• The PMI of IHS Markit/CIPS for the construction sector plunged from 39.3 in March to 8.2 in April
  • Some 86% of U.K. building firms reported a drop in their business activity since March
  • Some housebuilders and construction companies have gradually begun to reopen their work sites

The British construction industry suffered its worst decline ever in April as many companies shut down their building sites due to the coronavirus pandemic.

The purchasing managers’ index of IHS Markit/Chartered Institute of Procurement & Supply for the construction sector plunged from 39.3 in March to 8.2 in April, the lowest figure ever recorded and far below the prior record low of 27.8 in February 2009.

Some 86% of U.K. building firms reported a drop in their business activity since March, with residential and commercial construction sectors enduring the worst declines.

“Though a fall in output was not a complete surprise, the scale and suddenness of the drop has knocked the wind out of building work in the U.K.,” said Duncan Brock, group director at the Chartered Institute of Procurement & Supply. "More vulnerable than other sectors that make up the U.K. economy, construction was unable to continue in any significant capacity, as companies grappled with furloughed staff and building sites under complete shutdown.”

Construction firms were also hampered by shortages in materials and equipment due to suppliers and manufacturers having shuttered their own businesses.

“The rapid plunge in U.K. construction output during April stands out even in a month of record-low PMI data for the manufacturing and service sectors,” said Tim Moore, economics director at IHS Markit. “Widespread site closures and business shutdowns across the supply chain meant that vast swathes of the construction sector halted all activity in response to the COVID-19 pandemic.”

The slowdown in business has led numerous construction firms to furlough workers.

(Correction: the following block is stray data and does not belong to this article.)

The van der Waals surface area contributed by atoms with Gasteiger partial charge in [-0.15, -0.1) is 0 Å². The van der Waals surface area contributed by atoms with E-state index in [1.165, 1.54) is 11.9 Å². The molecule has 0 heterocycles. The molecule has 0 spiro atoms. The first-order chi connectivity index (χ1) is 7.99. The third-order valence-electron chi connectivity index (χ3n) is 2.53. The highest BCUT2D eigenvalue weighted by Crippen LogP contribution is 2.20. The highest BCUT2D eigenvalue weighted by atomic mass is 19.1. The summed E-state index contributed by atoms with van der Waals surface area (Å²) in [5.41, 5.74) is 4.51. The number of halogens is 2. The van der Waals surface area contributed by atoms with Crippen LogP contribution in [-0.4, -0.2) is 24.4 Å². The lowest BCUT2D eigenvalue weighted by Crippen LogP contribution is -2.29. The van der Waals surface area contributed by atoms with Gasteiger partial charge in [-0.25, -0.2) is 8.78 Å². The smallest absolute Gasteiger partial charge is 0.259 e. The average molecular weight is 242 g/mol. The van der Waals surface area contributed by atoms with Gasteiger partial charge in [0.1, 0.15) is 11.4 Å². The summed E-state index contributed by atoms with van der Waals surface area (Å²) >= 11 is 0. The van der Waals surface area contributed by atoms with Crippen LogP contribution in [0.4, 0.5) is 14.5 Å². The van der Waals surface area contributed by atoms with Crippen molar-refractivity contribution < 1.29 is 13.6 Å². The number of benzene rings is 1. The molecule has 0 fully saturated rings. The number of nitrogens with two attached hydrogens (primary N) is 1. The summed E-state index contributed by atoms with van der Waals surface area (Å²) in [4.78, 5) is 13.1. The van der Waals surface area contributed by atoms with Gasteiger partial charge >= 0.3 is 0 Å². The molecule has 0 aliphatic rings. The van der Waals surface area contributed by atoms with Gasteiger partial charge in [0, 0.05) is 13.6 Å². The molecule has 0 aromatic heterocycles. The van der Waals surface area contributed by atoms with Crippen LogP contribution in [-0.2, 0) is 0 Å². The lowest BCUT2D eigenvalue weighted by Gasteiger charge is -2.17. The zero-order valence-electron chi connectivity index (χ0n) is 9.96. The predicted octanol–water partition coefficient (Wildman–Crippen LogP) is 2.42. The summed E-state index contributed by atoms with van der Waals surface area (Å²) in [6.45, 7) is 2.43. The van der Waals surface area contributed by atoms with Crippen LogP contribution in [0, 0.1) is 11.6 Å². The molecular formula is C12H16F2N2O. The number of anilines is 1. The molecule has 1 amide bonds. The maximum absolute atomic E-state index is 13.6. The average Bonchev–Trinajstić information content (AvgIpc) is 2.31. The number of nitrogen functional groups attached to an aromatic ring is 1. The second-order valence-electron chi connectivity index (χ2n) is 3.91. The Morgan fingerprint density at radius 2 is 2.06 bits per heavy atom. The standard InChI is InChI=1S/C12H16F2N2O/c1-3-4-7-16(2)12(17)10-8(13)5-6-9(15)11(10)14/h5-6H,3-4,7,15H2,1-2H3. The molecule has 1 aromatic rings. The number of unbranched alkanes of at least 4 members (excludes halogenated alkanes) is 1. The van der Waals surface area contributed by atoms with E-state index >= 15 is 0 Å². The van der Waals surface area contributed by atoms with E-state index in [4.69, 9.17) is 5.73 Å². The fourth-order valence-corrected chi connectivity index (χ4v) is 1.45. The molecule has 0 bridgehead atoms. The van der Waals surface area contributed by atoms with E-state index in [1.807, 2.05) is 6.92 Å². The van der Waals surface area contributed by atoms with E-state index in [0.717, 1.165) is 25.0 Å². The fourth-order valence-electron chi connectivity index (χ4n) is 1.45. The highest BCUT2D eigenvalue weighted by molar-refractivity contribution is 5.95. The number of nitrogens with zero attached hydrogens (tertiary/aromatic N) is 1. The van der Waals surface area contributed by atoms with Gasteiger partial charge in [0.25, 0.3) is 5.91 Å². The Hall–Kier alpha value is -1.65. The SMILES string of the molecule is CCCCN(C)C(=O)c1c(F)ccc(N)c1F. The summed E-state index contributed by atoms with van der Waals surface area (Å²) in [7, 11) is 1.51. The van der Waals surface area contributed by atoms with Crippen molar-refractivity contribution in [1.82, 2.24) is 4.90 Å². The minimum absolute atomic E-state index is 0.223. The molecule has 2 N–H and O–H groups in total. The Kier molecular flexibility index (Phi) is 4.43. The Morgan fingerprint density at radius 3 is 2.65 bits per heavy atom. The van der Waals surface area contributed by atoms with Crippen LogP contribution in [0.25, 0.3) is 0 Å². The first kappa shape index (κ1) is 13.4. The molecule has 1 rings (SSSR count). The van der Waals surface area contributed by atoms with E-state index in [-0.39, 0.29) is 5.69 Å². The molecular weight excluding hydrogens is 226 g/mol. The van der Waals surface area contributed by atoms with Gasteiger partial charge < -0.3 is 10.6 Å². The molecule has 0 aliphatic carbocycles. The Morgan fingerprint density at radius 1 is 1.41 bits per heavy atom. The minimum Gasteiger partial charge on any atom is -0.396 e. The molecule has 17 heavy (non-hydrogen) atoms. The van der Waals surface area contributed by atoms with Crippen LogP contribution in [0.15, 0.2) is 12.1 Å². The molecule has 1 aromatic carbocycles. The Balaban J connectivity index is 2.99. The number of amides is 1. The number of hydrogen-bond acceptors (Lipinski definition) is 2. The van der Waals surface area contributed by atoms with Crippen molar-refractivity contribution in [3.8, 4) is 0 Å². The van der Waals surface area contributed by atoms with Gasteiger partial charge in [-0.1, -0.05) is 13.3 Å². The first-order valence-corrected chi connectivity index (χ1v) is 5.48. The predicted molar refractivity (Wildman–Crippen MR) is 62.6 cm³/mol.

Some housebuilders and construction companies -- including Mace, Taylor Wimpey, Vistry Group (formerly Bovis Homes) -- have gradually begun to reopen their work sites.

“A drop in construction activity of historic proportions in April looks set to be followed by a gradual reopening of sites in the coming weeks, subject to strict reviews of safety measures,” added Moore. “However, the prospect of severe disruption across the supply chain will continue over the longer term and widespread use of the government job retention scheme has been needed to cushion the impact on employment.”

Brock warned it may take many years for the British construction industry to recover from this crisis.

“For a sector still not fully recovered from the skills shortages created by the financial crisis in 2008, the vacuum of output created by the pandemic has knocked the sector back another decade,” he said.

For some construction workers, maintaining 6-foot social distancing might prove to be impossible at crowded, busy worksites.

“Today we found out that social distancing has also brought construction activity to a complete halt," said Capital Economics analyst Thomas Pugh. "That indicates that the construction sector has been hit even harder than the services sector.”

Many observers will look to the Bank of England (which will reveal its latest policy statement on Thursday) and the U.K. government for some guidance on how to weather this economic catastrophe.

"The Bank of England looks unlikely to deliver any further stimulus on Thursday," said Howard Archer, chief economic advisor to the EY ITEM Club, an economic forecaster. "However, it is highly likely that the Monetary Policy Committee will make clear that it is ready and willing to take further stimulative action should economic circumstances or financial market conditions warrant.”

David Madden, an analyst at CMC Markets, said: “The British economy has been hit very hard by the pandemic, and as bad as the economic reports are, we will probably see even worse ones in the next month or so. There is a sense the worst of the lockdown is over, and that we could see a loosening of restrictions in weeks, and that should pave the way for more companies and sectors to reopen for business.”

Madden added that he thinks the Chancellor of the Exchequer Rishi Sunak is “looking to phase out the furlough scheme as he foresees some people going back to work in the near-term.”

Robert Jenrick, the secretary of state for housing, communities and local government, said on Wednesday that U.K. construction firms should get back to work when they think it is safe to do so.